LONDON (Reuters) - Parts of Britain could experience temperatures of 40 degrees Celsius every three to four years towards the end of the century if carbon emissions remain unchecked, the UK's Met Office said in a study published on Tuesday.
If emissions are reduced in line with the Paris climate agreement, the possibility of temperatures reaching or exceeding 40 degrees will be considerably lower, said the study, published in the journal Nature Communications.
"We found that the likelihood of extremely hot days in the UK has been increasing and will continue to do so during the course of the century, with the most extreme temperatures expected to be observed in the south east of England," said Nikolaos Christidis, lead author of the study.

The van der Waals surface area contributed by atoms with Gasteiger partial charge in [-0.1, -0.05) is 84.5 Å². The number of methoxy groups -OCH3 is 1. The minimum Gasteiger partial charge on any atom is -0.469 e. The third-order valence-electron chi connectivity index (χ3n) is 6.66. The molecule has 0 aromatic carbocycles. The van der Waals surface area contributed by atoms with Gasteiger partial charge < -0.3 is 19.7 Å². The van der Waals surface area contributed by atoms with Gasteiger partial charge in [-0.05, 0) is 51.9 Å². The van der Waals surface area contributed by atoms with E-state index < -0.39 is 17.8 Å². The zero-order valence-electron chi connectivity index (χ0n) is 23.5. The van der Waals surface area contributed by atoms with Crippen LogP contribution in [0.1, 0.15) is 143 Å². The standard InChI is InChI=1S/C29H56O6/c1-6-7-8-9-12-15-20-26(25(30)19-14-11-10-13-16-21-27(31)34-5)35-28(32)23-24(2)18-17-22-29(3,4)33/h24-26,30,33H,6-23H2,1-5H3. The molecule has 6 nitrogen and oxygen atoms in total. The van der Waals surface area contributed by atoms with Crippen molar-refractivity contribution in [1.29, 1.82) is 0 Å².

"The likelihood of exceeding 40C anywhere in the UK in a given year has also been rapidly increasing, and, without curbing of greenhouse gas emissions, such extremes could be taking place every few years in the climate of 2100."
The highest temperature ever recorded in Britain was 38.7C in Cambridge in July 2019.
Summers with daily maximum temperatures exceeding 35C currently happen once every five years on average. They could exceed 35C almost every other year by 2100 if emissions are left unchecked, the study said.
The study also said that by 2100 many areas in the north of Britain, where 30C is currently very rare, may exceed that level at least once a decade.
(Reporting by Nina Chestney; Editing by Gareth Jones)